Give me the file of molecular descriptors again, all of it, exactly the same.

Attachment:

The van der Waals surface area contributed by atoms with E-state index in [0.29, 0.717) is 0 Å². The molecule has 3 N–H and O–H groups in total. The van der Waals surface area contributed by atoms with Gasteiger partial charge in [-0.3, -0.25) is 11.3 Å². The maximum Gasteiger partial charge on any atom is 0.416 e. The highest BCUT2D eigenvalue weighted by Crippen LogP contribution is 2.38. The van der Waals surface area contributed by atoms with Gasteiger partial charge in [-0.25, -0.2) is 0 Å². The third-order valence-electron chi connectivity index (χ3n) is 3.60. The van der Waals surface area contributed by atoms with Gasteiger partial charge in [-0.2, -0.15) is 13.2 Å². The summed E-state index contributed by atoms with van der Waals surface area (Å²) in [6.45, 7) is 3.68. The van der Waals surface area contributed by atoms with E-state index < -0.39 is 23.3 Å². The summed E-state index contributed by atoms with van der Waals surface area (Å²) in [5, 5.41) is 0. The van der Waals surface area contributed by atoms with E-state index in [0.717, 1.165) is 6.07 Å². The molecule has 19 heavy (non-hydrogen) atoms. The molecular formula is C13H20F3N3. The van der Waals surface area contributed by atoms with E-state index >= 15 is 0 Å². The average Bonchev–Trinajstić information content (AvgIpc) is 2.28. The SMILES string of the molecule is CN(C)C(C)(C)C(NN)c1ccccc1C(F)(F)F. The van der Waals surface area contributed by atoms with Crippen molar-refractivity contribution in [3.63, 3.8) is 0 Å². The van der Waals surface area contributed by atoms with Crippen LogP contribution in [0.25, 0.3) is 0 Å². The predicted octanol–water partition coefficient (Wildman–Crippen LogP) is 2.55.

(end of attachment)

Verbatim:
The van der Waals surface area contributed by atoms with E-state index in [0.29, 0.717) is 0 Å². The molecule has 3 N–H and O–H groups in total. The van der Waals surface area contributed by atoms with Gasteiger partial charge in [-0.3, -0.25) is 11.3 Å². The maximum Gasteiger partial charge on any atom is 0.416 e. The highest BCUT2D eigenvalue weighted by Crippen LogP contribution is 2.38. The van der Waals surface area contributed by atoms with Gasteiger partial charge in [-0.25, -0.2) is 0 Å². The third-order valence-electron chi connectivity index (χ3n) is 3.60. The van der Waals surface area contributed by atoms with Gasteiger partial charge in [-0.2, -0.15) is 13.2 Å². The summed E-state index contributed by atoms with van der Waals surface area (Å²) in [6.45, 7) is 3.68. The van der Waals surface area contributed by atoms with E-state index < -0.39 is 23.3 Å². The summed E-state index contributed by atoms with van der Waals surface area (Å²) in [5, 5.41) is 0. The van der Waals surface area contributed by atoms with E-state index in [0.717, 1.165) is 6.07 Å². The molecule has 19 heavy (non-hydrogen) atoms. The molecular formula is C13H20F3N3. The van der Waals surface area contributed by atoms with E-state index >= 15 is 0 Å². The average Bonchev–Trinajstić information content (AvgIpc) is 2.28. The SMILES string of the molecule is CN(C)C(C)(C)C(NN)c1ccccc1C(F)(F)F. The van der Waals surface area contributed by atoms with Crippen molar-refractivity contribution in [3.63, 3.8) is 0 Å². The van der Waals surface area contributed by atoms with Crippen LogP contribution in [0.25, 0.3) is 0 Å². The predicted octanol–water partition coefficient (Wildman–Crippen LogP) is 2.55.